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Comment My Anecdote (Score 2, Interesting) 167

When I was 15, I had a bicycle wreck where I received major road-rash on my entire left side. Unable to tolerate the pain that evening enough to sleep, I went to the emergency room, where I was given codeine. That helped a lot. The next morning, I had to take a shower. Expecting that to hurt a lot, I, for some reason, decided to see if I could "shut off" the pain while exposing the road-rash to the running water. Somehow I did some mental twist that completely shut off the pain. My interpretation/guess at the time was that the codeine taught my brain a technique to shut off the pain. This would be interesting if true. I've been able to repeat this several times since then, but not with headaches. Took neural anatomy years later, where I found out that facial nerves don't come from the spine. I also found out that the spine itself has controllers that control muscles. The brain controls those controllers. My interpretation/guess is that I need the spinal controllers to control pain, and I don't have those for facial (sinus?) pain. I'm uncomfortable calling this "placebo" effect. Seems like its something else. But maybe that's because here I have a mechanism, and I prefer to label only the mysterious as "placebo".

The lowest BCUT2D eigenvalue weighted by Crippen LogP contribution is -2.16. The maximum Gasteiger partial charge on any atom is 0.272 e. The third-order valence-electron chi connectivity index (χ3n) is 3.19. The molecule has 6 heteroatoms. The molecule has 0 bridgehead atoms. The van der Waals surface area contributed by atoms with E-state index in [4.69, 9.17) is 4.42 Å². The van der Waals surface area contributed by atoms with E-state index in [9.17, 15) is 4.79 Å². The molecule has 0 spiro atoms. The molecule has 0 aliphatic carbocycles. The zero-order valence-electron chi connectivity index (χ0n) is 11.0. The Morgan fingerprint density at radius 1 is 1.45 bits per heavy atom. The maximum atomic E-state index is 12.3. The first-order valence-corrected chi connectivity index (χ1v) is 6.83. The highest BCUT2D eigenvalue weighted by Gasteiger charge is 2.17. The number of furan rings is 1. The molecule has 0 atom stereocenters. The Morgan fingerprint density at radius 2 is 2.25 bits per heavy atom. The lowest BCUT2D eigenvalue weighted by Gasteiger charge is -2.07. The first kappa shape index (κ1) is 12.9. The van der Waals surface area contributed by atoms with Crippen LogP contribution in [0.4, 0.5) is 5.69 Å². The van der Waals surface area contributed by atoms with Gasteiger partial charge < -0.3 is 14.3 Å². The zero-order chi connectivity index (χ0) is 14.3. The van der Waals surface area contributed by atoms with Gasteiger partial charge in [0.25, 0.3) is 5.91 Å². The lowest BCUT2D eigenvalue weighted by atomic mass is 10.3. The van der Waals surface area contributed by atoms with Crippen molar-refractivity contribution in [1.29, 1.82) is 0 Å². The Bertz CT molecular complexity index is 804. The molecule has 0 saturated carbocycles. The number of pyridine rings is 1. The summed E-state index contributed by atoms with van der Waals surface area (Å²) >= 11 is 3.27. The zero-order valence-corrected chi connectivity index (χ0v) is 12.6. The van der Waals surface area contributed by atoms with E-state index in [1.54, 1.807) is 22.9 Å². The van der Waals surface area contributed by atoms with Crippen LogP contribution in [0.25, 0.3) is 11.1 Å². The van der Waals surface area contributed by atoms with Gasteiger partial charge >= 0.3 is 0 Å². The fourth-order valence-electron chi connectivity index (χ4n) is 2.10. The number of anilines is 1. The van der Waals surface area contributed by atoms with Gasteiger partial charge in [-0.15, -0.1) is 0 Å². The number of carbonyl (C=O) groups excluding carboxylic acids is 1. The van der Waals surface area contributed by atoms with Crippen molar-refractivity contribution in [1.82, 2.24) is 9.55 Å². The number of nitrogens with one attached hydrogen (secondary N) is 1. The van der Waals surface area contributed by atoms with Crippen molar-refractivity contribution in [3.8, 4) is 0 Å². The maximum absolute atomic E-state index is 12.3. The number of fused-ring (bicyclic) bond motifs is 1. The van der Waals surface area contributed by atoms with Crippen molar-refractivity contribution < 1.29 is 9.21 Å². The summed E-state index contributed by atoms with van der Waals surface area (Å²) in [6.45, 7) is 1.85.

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We warn the reader in advance that the proof presented here depends on a clever but highly unmotivated trick. -- Howard Anton, "Elementary Linear Algebra"